The Strickland family’s ancestors were expelled from Forsyth County, Georgia in 1912. Before that, Leola Strickland’s ancestors had owned a 37-acre homestead there. In 2008, the property, which includes a family burial ground, is owned by white residents.
Although newspaper articles as recent as 1987 claimed that all of Forsyth County's black residents were able to sell their land before leaving, Leola and her family had always believed that the Stricklands had sold their land under duress. When the family searched for more information, they found records of more recent sales of their property, but nothing documenting the original sale, from a Strickland to someone else. Further research proved that most of the land owned by blacks before 1912 had no record of a sale from its black owner to the subsequent white one. The land was taken by adverse possession, a means of acquiring title to land without purchasing it. Although adverse possession is legal, it becomes morally questionable given the circumstances. African American descendants of former Forsyth County landowners wondered if the current white owners owed them the land, or at least reparations.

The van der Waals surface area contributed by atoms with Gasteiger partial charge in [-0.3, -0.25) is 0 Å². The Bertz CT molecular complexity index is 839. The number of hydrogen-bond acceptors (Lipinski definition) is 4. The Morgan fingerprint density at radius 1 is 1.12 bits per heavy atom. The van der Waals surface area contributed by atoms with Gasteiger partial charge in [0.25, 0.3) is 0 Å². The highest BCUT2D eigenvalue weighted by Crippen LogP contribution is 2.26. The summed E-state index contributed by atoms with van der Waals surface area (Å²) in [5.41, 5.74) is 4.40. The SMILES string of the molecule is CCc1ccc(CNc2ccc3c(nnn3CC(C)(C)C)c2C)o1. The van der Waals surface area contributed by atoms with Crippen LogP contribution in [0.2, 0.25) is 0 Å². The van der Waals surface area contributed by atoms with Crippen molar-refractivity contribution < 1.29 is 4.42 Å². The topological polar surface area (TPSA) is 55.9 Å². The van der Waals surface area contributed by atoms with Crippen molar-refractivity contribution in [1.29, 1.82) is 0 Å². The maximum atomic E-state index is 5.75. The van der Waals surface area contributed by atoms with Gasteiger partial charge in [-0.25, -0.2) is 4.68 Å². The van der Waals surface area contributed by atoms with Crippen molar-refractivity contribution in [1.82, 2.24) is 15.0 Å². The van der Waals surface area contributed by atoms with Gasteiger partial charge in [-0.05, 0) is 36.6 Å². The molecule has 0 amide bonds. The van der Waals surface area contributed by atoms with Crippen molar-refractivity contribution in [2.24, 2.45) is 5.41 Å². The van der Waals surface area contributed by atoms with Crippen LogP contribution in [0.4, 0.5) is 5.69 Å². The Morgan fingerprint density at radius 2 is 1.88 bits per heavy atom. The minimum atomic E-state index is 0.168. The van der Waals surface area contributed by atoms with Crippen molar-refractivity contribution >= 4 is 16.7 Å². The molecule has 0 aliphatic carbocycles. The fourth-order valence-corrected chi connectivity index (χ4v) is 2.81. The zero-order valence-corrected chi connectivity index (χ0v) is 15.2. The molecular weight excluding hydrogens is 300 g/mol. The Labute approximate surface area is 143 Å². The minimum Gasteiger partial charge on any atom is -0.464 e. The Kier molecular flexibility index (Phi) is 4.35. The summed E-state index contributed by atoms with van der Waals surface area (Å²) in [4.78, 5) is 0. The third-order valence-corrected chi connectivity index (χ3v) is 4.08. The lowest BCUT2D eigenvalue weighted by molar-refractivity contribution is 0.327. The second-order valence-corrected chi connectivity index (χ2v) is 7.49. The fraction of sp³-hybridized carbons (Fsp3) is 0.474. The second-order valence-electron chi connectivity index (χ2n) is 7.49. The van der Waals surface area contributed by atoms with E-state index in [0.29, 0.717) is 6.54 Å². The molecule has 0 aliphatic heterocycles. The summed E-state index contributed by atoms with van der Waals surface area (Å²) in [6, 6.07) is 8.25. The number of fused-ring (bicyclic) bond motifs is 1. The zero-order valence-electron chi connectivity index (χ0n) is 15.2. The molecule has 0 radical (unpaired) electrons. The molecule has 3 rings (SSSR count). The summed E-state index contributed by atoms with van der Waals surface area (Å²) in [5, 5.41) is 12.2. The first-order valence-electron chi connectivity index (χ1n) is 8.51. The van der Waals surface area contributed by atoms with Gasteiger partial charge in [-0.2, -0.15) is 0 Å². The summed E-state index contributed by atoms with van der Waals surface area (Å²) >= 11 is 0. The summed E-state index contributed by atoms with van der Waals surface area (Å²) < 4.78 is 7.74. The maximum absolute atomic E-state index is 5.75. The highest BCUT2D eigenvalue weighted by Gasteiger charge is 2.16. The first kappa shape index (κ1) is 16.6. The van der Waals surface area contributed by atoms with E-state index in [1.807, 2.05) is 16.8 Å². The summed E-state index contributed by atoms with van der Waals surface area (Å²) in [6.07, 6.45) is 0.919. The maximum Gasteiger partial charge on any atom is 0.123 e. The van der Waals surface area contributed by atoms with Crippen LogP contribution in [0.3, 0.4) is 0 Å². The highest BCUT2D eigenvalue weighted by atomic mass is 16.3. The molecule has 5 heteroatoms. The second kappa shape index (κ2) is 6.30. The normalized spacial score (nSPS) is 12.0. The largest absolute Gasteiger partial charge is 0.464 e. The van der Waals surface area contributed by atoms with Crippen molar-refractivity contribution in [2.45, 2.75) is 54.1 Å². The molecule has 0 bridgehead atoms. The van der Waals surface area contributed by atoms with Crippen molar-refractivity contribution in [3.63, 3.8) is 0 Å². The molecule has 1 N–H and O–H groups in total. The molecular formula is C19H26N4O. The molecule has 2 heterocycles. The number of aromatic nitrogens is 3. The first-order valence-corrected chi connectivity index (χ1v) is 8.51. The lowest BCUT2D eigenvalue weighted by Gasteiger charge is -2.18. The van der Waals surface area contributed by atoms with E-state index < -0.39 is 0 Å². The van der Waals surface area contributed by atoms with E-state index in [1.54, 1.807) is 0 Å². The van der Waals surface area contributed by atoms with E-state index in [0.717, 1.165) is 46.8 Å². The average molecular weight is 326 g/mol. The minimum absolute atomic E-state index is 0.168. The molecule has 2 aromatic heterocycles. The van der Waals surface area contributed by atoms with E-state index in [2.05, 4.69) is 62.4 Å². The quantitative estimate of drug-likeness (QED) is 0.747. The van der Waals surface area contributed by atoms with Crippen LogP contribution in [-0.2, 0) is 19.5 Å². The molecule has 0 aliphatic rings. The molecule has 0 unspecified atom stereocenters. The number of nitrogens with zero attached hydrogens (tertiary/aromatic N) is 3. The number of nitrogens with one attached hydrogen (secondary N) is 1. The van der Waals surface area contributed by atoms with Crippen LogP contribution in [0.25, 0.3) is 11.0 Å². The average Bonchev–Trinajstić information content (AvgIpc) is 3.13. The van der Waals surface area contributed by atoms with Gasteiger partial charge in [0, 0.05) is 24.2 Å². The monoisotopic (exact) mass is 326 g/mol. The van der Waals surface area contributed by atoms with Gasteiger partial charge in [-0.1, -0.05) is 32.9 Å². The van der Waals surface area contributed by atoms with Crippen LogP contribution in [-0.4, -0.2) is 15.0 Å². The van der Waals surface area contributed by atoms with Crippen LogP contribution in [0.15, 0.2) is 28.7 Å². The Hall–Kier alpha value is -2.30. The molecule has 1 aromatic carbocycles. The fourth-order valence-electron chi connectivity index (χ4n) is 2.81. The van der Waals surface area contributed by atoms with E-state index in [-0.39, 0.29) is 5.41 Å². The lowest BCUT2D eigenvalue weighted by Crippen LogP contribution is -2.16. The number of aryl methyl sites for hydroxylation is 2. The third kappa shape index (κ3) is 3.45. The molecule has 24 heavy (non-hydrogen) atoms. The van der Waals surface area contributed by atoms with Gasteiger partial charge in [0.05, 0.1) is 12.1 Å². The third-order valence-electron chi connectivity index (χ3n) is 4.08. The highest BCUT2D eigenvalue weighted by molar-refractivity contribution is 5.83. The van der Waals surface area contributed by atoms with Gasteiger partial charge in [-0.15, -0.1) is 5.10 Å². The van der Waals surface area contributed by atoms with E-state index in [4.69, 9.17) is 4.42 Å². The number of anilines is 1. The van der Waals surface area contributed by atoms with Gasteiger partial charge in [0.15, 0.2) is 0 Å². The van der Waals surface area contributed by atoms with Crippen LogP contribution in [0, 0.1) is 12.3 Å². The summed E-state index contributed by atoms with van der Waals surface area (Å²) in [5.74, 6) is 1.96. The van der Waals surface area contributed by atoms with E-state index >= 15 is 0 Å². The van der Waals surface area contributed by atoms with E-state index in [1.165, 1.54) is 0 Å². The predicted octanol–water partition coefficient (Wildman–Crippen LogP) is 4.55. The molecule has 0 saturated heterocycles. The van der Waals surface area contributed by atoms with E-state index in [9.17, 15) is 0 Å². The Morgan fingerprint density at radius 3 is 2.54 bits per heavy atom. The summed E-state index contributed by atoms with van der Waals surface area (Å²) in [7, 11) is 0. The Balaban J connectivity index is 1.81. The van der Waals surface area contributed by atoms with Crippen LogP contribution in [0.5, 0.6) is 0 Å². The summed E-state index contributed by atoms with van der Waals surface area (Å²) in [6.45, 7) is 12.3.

In December 2007, Strickland family descendant Phyllis Minley updated Independent Lens on her family's goals surrounding the issues presented in BANISHED.
My goal after the filming of BANISHED was to have both cemeteries in Forsyth County placed on the Afro-American Historical and Genealogical Society sites. But sometimes it can become too much working with family members and yet still doing all the work yourself. The main cemetery where my great-great-grandparents are buried is of great concern because one really would not know the cemetery is there unless they were told. I went back there before the filming of BANISHED with Charles Brown, Jr. and it is slowly eroding from the weather.